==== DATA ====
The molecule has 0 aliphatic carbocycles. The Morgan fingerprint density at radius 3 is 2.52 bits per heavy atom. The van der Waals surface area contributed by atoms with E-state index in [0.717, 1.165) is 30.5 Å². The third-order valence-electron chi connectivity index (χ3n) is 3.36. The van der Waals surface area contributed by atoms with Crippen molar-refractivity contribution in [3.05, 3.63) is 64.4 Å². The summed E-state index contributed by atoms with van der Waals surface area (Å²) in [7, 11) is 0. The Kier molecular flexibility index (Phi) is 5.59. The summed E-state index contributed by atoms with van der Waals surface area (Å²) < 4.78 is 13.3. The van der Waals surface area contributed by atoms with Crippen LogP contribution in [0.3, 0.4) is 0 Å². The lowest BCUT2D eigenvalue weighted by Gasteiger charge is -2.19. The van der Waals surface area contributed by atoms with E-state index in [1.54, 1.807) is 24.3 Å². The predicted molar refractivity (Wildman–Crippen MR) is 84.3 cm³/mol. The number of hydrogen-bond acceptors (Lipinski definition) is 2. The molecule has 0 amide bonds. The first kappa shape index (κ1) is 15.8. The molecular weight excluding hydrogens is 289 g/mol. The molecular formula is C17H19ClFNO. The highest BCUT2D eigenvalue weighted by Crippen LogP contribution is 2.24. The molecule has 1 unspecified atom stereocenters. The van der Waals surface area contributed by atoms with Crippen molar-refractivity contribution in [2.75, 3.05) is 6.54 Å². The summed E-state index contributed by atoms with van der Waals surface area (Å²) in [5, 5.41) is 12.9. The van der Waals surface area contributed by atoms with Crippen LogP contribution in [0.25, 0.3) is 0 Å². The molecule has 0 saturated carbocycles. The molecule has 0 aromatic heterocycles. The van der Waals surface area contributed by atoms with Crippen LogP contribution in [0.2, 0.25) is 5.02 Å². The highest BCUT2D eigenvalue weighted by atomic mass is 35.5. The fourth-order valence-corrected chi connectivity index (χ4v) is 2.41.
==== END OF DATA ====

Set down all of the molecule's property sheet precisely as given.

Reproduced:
The molecule has 0 aliphatic carbocycles. The Morgan fingerprint density at radius 3 is 2.52 bits per heavy atom. The van der Waals surface area contributed by atoms with E-state index in [0.717, 1.165) is 30.5 Å². The third-order valence-electron chi connectivity index (χ3n) is 3.36. The van der Waals surface area contributed by atoms with Crippen molar-refractivity contribution in [3.05, 3.63) is 64.4 Å². The summed E-state index contributed by atoms with van der Waals surface area (Å²) in [7, 11) is 0. The Kier molecular flexibility index (Phi) is 5.59. The summed E-state index contributed by atoms with van der Waals surface area (Å²) < 4.78 is 13.3. The van der Waals surface area contributed by atoms with Crippen LogP contribution in [0.3, 0.4) is 0 Å². The lowest BCUT2D eigenvalue weighted by Gasteiger charge is -2.19. The van der Waals surface area contributed by atoms with E-state index in [1.54, 1.807) is 24.3 Å². The predicted molar refractivity (Wildman–Crippen MR) is 84.3 cm³/mol. The number of hydrogen-bond acceptors (Lipinski definition) is 2. The molecule has 0 amide bonds. The first kappa shape index (κ1) is 15.8. The molecular weight excluding hydrogens is 289 g/mol. The molecular formula is C17H19ClFNO. The highest BCUT2D eigenvalue weighted by Crippen LogP contribution is 2.24. The molecule has 1 unspecified atom stereocenters. The van der Waals surface area contributed by atoms with Crippen molar-refractivity contribution in [2.75, 3.05) is 6.54 Å². The summed E-state index contributed by atoms with van der Waals surface area (Å²) in [5, 5.41) is 12.9. The van der Waals surface area contributed by atoms with Crippen LogP contribution in [0.25, 0.3) is 0 Å². The molecule has 0 saturated carbocycles. The molecule has 0 aromatic heterocycles. The van der Waals surface area contributed by atoms with Crippen LogP contribution in [0.2, 0.25) is 5.02 Å². The highest BCUT2D eigenvalue weighted by atomic mass is 35.5. The fourth-order valence-corrected chi connectivity index (χ4v) is 2.41.